Brown alone for wool trousers. All trousers with cargo pockets are OD.
Winter combat trousers - These look like bib overalls, commonly
seen on tankers but also on regular infantry; same as M1941 field jacket.
Wool melton overcoat - This is the long brown winter coat seen
on the new DML Bastogne figures; I paint this the same brownish wool color as
trousers. Button are either Brass or OD.
- Worn by the Tamiya figures with their more recent Sherman tanks; TAM Buff or
PS Aged Concrete.
poncho - This rubberized canvas poncho can be painted with Testors Rubber
or a brown-gray color mix. There's only one figure on the market, from Verlinden,
wearing a poncho (there are some out-of-production YANKS figures).
wool shirt - Slightly lightened 2:1 mix of MM Leather and Field Drab,
or lightened MM Military Brown.
Boots - A dark brown 1:1
mixture of Leather and Flat Black, drybrushed with an increasingly lightened mix
of the two colors. Standard combat ankle boots and M1943 boots were made flesh
out or with the rough side of the leather out. Because of this new boots were
a light tan flesh color leather. On the M1943 boots the attached leather gaiters
are smooth side out and are typically a light tan to russet color.
sweaters, scarves, gloves, and field caps - MM Field Drab.
helmet - MM Dark Green, with OD for older faded helmets. The helmet liner
chin strap stretched over the front rim (holding the liner in place) is leather.
The canvas steel pot chin strap stretched over the back rim is a khaki or tan
color. Add some scratches to the helmet, particularly around the rim, with pencil
graphite or carefully drybrush with steel color.
- Any kind of tan color. Earlier nets (i.e., during D-Day) were an "open
mesh" with approximately 1" squares. Later issue nets were more tightly
woven. Burlap strips woven through the netting can be painted shades of brown
leggings, web gear, ammo pouches, canteen & entrenching tool covers, first
aid pouch, bandolier, M1928 haversack, M1936 musette bag - I use the same
variety of colors as for the M1941 field jacket for earlier issued gear. These
items started to be produced in 1943 in a darker shade of OD, and equipment is
observed in this shade from that year on, though moreso beginning in the late
fall of 1944. Although some items have been observed in the darker shade with
1942 dates, though they are not common. Also, equipment is observed in what collectors
refer to as "transitional" or "two tone," ie., exhibiting
material of both early and later colors. This two tone equipment is observed with
dates ranging from 1943 through 1945. You can use your choice of OD shades for
the later gear. As a rule of thumb, I like to have a little more contrast between
the gear and the uniform for visual interest.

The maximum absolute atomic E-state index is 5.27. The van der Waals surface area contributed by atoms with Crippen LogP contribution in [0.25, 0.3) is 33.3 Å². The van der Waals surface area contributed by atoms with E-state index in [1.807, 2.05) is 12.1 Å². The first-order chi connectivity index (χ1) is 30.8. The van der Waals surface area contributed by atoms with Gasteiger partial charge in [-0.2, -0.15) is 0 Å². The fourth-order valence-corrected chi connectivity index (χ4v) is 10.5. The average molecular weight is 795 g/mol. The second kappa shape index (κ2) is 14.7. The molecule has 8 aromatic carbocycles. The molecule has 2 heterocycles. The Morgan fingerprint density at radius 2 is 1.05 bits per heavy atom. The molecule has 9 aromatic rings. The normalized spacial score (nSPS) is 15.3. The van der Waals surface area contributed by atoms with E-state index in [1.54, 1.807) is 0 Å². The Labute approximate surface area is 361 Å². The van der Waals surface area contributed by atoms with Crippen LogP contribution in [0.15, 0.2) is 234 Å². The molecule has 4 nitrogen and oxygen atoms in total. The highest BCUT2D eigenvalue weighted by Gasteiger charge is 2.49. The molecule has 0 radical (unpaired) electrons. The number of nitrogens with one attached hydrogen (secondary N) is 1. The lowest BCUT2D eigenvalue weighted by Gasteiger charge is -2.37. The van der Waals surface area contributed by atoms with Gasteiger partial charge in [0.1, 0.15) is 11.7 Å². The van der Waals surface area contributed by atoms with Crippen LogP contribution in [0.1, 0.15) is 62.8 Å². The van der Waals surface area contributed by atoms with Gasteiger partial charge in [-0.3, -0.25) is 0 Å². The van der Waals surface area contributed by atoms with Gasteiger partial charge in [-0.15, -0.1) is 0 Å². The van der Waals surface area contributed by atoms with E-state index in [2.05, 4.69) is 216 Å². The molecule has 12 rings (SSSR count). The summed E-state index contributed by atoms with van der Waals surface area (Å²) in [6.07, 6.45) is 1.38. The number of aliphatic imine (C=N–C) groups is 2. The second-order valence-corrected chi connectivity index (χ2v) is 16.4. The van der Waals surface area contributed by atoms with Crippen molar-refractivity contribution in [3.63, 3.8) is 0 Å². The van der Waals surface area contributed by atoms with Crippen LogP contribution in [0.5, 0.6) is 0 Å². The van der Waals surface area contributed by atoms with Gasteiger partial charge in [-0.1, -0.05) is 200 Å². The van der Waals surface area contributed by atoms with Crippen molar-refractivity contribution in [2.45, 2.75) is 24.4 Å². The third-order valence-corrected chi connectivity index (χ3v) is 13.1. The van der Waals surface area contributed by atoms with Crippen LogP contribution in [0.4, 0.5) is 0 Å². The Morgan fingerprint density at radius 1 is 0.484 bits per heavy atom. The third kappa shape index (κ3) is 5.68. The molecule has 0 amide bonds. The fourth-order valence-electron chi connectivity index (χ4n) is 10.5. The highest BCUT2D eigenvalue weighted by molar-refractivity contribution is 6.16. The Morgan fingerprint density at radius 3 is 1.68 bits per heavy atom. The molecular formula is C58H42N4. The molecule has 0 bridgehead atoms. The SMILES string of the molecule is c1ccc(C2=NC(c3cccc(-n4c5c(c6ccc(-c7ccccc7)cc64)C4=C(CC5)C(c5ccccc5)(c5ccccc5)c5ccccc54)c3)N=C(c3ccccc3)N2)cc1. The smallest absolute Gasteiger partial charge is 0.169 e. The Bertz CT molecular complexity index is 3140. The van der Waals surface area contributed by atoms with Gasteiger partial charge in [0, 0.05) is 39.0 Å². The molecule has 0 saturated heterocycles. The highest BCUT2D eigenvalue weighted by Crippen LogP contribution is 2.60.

combat and cargo packs - These late war two-piece packs, included with
most Verlinden figure and accessory sets, are OD. The upper bag is similar to
the M1936 musette bag and could be painted a khaki color.
holster - Leather, with a drybrushing of Leather mixed with a bit of white.
- Brass or PS Scale Black (as the brass has worn off).
(pouches, covers, etc.) - PS Scale Black, highlighted with a 1:1 mix of gray and
tool handles - These were originally issued with handles painted OD. I
paint mine either tan or OD, or OD with a drybrush of tan to represent the wood
where the paint's worn off. The metal fittings on the older M1919 "t-handle"
tool would be a dull metal color beneath the OD paint.
torch TL-122-C - This flashlight appears with some airborne figures and
vehicle accessory sets. The body is OD, and the lens is either silver or red.
vest - These were worn by the Rangers during the D-Day landings, and I
use TAM Khaki with tan on the edging of the vest and pocket flaps.
gas mask case - The rubberized canvas pouch used for the D-Day invasion
is painted with Testors Rubber or a brown-gray color mix.
stocks - MM Leather or TAM Dark Brown. Some modelers like to recreate
wood grain, but personally I think the final effect is overscale. Very late WWII
and Korean War BARs had a bakelite (plastic) butt stock which is flat black.
Weapons barrels, magazines, and fittings - In the past I've
used PS NATO Black, drybrushed with silver/black mix or highlighted with pencil
graphite. But I've also heard that if you want to get a color closer to the parkerized
finished, use a grey-green for the barrel, reciever, trigger group and muzzle
band. The magazine is more of a blue-black color.
Grease Gun - This is all metal in a parkerized dark grey-green color.
Again, use graphite or a light drybrushing of silver-black to add highlights and
M3 fighting knife and M7 scabbard - The handle of
the knife is dark brown, and the scabbard is dark OD with a metallic grey neck.
M1 Bayonet and Scabbard - This bayonet (as well as the earlier,
longer M-1942) had black plastic grips and a grey-green parkerized finish. The
plastic scabbard dark OD with a mettalic grey neck.
- Black, drybrushed with MM Dark Green, highlighted with pencil graphite. Don't
forget the yellow band at the neck of the "pineapple."
pistol - PS NATO Black, drybrushed with silver/black mix or highlighted
with pencil graphite.
rocket launcher - The bazooka's barrel is OD, with brown wooden stock
and hand-holds; the ammo round is OD.
rocket launcher - This version was all-metal, so paint this OD.
.30 Browning light machine gun - PS NATO Black, drybrushed with silver/black
mix or highlighted with pencil graphite. Bipod or tripod can be OD or dull metal.
.50 Browning heavy machine gun - PS NATO Black, drybrushed with silver/black
mix or highlighted with pencil graphite. Wooden handles and cocking level. Tripod
can be OD or dull metal.
- Both the 60mm M2 and 81mm M1 mortar barrels are OD; the bipods are OD except
the silvery insert arm as it extends up to the adjustment knob.
- OD, with brass knobs and rubber hoses.